And I knew I was loved.
In the morning, Kaachan pulled the white curtain and while I sat up, coughing from my weakened lungs, she unbuttoned my white cotton pajamas and slipped them from my shoulders. Tenderly, she pushed me down and lifted my hips so she could slide my bottoms off. I saw myself as if I was looking down from the white ceiling, each tile with holes the size of snowflakes, a scrawny child lost in a snowfall of sheets, my nipples the centres of cracking ice, my cleft the large footprint of a goose. Shoulders round balls, hip bones snow hills, knees knobby with moguls. She bent across two metal pans, one with soap suds, one with brook-clear water, two clean sponges floating. Devotedly, she washed me. My face first, her sponge nearly hot against my already hot head, my sizzling cheeks, but soon shivery cold, and as the sponge moved downwards, I puckered into gooseflesh and only wanted it all to be over so I could crawl back into my snow cave of white sheets. Rolling to my stomach, the process repeating, neck to toes, the sponge across the thin white ice of my back, across my buttocks like icicle scratches, down my legs prickly as ice skates, across my feet like chunks broken off ice flows.
The snap of fresh sheets.
And I knew I was loved.”
–Jane Eaton Hamilton, novel excerpt, “Snow”
photograph: Clematis, Jane Eaton Hamilton, 2015
It’s a good feeling to finish up a second draft of a novel–even a romance novel.
Novel draft, check. Lilacs on the table. Check. Candlelit dinner. Perfect view of Seattle’s Space Needle. Check. Scintillating company. Check.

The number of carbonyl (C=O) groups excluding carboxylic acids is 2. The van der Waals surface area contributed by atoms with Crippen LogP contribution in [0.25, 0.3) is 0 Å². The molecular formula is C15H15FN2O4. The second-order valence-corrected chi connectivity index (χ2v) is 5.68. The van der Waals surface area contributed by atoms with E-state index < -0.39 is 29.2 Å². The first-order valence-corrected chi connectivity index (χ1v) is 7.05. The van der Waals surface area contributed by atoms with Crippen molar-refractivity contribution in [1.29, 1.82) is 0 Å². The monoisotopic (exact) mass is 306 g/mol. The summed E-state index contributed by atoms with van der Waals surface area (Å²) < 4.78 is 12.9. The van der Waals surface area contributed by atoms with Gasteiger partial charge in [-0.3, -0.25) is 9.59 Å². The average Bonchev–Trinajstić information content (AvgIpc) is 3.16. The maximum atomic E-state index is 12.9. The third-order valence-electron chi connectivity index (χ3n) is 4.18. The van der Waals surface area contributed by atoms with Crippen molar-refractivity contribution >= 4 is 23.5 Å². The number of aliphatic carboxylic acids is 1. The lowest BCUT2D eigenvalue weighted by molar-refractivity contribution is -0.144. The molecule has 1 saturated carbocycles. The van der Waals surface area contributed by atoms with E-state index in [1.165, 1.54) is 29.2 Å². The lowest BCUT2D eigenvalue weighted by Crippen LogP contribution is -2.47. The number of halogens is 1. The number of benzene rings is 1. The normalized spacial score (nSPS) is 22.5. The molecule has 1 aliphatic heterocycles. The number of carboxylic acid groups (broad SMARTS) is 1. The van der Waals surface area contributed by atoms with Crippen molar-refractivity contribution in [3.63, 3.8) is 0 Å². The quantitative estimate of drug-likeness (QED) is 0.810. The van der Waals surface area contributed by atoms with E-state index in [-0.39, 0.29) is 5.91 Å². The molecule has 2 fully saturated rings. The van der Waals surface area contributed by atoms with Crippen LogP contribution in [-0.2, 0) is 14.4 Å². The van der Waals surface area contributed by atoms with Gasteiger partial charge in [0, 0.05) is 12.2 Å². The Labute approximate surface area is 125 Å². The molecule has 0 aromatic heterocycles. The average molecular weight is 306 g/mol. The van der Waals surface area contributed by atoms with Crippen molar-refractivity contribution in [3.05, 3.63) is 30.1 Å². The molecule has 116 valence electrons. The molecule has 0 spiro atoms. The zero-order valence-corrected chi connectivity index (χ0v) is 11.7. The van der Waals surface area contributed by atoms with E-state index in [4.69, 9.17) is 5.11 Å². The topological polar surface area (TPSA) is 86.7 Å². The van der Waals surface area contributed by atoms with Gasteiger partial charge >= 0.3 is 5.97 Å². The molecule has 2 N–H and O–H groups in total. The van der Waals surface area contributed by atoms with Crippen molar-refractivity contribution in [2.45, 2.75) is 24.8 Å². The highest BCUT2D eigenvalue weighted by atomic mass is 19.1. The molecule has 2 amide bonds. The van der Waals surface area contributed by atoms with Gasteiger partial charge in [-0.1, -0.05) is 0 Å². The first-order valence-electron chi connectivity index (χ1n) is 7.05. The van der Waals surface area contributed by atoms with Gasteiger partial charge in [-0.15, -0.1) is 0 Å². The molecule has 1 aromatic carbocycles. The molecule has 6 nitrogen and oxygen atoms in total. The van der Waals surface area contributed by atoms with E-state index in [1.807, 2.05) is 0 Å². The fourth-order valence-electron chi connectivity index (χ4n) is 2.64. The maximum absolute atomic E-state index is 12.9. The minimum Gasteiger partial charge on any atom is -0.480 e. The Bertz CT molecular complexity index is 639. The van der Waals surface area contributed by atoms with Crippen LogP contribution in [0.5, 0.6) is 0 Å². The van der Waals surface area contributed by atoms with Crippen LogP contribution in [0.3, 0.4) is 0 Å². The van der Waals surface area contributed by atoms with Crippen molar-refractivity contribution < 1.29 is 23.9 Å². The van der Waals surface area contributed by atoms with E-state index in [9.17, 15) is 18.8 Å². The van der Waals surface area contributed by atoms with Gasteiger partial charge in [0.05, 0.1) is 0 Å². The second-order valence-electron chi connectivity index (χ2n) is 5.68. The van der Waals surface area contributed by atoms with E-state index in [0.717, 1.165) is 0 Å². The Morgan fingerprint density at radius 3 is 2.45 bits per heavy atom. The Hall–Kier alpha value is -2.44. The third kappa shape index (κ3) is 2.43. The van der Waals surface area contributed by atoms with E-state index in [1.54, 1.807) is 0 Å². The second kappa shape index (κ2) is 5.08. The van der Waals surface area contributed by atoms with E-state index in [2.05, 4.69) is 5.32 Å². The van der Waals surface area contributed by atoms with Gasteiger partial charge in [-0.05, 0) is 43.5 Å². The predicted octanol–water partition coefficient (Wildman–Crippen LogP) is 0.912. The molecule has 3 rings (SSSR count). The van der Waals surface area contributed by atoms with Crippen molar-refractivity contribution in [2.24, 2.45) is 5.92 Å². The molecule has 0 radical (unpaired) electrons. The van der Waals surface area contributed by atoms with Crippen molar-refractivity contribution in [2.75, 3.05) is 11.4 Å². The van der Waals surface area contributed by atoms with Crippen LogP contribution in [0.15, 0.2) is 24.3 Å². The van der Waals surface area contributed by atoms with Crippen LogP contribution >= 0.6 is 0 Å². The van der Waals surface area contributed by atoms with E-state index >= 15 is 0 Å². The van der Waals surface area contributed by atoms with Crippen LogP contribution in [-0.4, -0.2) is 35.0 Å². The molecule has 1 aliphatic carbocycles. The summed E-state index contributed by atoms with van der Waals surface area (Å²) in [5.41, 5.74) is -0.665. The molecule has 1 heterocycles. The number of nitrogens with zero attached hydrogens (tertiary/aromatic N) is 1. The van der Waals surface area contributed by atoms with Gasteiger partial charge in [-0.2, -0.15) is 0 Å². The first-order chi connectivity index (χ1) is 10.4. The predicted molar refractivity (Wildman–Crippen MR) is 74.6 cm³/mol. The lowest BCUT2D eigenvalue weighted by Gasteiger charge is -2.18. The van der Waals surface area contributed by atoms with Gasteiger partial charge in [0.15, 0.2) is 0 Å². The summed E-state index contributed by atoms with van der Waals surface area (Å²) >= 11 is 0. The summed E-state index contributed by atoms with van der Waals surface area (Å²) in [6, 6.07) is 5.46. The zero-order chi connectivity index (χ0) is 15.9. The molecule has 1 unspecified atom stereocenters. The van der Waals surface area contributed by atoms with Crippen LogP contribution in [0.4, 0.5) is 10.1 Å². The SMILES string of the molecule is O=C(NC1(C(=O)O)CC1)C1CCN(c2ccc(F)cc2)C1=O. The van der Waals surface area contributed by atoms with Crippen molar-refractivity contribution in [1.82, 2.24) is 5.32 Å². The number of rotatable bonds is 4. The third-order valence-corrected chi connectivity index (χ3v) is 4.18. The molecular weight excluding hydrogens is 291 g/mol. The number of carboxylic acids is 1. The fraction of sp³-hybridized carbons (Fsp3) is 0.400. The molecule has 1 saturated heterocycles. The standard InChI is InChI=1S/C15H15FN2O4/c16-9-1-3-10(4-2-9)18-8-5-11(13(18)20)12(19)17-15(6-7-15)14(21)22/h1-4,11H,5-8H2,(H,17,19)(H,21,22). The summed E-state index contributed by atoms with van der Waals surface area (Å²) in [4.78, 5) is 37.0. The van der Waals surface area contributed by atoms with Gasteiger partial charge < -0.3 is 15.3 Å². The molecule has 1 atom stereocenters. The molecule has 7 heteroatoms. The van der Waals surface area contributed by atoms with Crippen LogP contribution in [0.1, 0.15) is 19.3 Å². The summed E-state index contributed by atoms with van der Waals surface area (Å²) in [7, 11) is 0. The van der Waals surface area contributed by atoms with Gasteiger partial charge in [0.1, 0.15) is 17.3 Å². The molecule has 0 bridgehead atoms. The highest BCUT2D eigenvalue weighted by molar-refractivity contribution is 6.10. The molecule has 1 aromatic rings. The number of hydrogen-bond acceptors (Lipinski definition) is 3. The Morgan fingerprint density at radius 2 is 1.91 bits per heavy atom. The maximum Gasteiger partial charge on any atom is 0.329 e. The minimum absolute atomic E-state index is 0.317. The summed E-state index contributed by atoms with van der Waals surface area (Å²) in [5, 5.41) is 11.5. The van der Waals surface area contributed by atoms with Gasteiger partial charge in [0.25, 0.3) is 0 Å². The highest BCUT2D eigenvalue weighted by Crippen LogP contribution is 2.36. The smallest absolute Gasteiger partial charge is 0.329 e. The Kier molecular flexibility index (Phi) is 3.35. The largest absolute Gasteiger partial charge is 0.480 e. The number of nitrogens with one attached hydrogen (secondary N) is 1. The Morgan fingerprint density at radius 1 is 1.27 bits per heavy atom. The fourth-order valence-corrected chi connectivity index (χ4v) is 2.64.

Realizing that I dropped the dog out of the book by the first third, so it is wandering around an island by itself for perpetuity? That’s why I call myself the adequate writer.
The sound of the cat jumping off the bed. The smell of lemon-oil soap. The heart with its bleats and whinnies. The sound of the rain. The traffic moving through the alley–Smart Cars, bicycles, delivery trucks. At 3, children’s shouts. The white garage across the ally. The Spanish tile roof. The turquoise biffy for the workers at the laneway house that’s going up. The smell of cedar. The pressure-treated kick-plates. The man in the blue fleece carrying lumber, his white cap, his dangling keys. I live below grade and now, with my fence gone, my windows are peepholes.
Yesterday, I wrote the crisis in my novel The Lost Boy. I had no clue the book was going where it went, exploding where it exploded, but when it blew up, I thought, Of course, of course, nothing else was possible. Now I will wrap up the denouement, then I have to go back to feed in sub-plots and image motifs.
People push grocery carts past my windows and the fencer says I need to dig up more clematis for a reinforcing pole to go in. The condo board says no vines can be grown on the new fence.
I was surprised to discover bulbs coming up now, those crazy things, in December before winter has even started–hyacinths whose tender heads have been summarily stomped.